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Comcast Corporation Statement on FCC Broadcast Incentive Auction Results

15 April 2017

Verizon Communications and Sprint did not place any bids. The company also claims that the low-band spectrum it bought should be clear of the congestion that can be found on spectrum that's bought and used by the networks of AT&T and Verizon Wireless. A company spokesperson has said that T-Mobile will begin building out its network later in 2017. This is a strategy that the operator has already been pursuing opportunistically through 600MHz spectrum buyouts and swaps. Comcast plans to offer wireless service by June to its home Internet customers by reselling Verizon Wireless data, but it could use the new spectrum to boost coverage later on. Through his investment arm, MSD Capital LP MSD subsidiary, OTA Broadcasting LLC has acquired 24 TV stations since 2011 for some $90 million.

Low-band spectrum is particularly important for covering long distances and penetrating obstacles such as building walls, which have always been problems for T-Mobile's network.

T-Mobile To Soon Claim The Carrier Throne?

This afternoon, T-Mobile's ardent CEO John Legere announced the results of the FCC's recent spectrum auction concerning the low-band 600MHz range.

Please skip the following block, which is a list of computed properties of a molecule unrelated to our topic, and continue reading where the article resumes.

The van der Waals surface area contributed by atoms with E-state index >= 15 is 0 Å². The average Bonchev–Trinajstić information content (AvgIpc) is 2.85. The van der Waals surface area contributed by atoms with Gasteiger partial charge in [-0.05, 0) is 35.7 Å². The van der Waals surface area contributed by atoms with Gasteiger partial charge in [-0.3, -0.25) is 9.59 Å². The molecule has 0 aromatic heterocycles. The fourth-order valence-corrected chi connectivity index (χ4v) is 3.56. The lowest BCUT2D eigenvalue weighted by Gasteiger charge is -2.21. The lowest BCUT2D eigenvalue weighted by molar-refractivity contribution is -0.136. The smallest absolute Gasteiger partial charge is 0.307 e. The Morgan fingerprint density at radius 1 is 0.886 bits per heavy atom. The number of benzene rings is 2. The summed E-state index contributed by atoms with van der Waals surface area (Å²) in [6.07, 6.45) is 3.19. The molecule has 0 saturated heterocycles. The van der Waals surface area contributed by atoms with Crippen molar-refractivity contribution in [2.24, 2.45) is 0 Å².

"These auction results are a win for everyone, especially consumers, and generated billions for broadcasters and U.S. taxpayers", said John Legere, president and CEO of T-Mobile. That meant disrupting the lineup of broadcast stations on the UHF band to make way for prized spectrum valued by mobile and wireless firms.

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As to the repack, O'Rielly said: "The many steps that remain to actually complete the auction-including repacking the broadcasters and releasing this spectrum to forward auction winners-must be done thoughtfully and carefully".

Hopefully, we don't have to wait too long for user devices capable of 600MHz LTE operation, it would be a real shame to have a newly expanded T-Mobile network that no one can connect to!

"With regards to unlicensed spectrum, we're pleased with the amount of unlicensed spectrum made available at this clearing level". That cost the nation's third largest carrier the princely sum of $7.9 billion (don't be surprised if the next few T-Mobile Tuesday freebies are restricted to PBJ sandwiches).

Comcast spent $1.7 billion on the auction, mostly in larger markets in its own cable footprint, according to Craig Moffett, an analyst at MoffettNathanson.

AT&T also won less spectrum than the researchers expected, a bit less, at least - just $910 million worth. In the second part of the auction, these rearranged frequency packages were auctioned among the almost 100 registered bidders.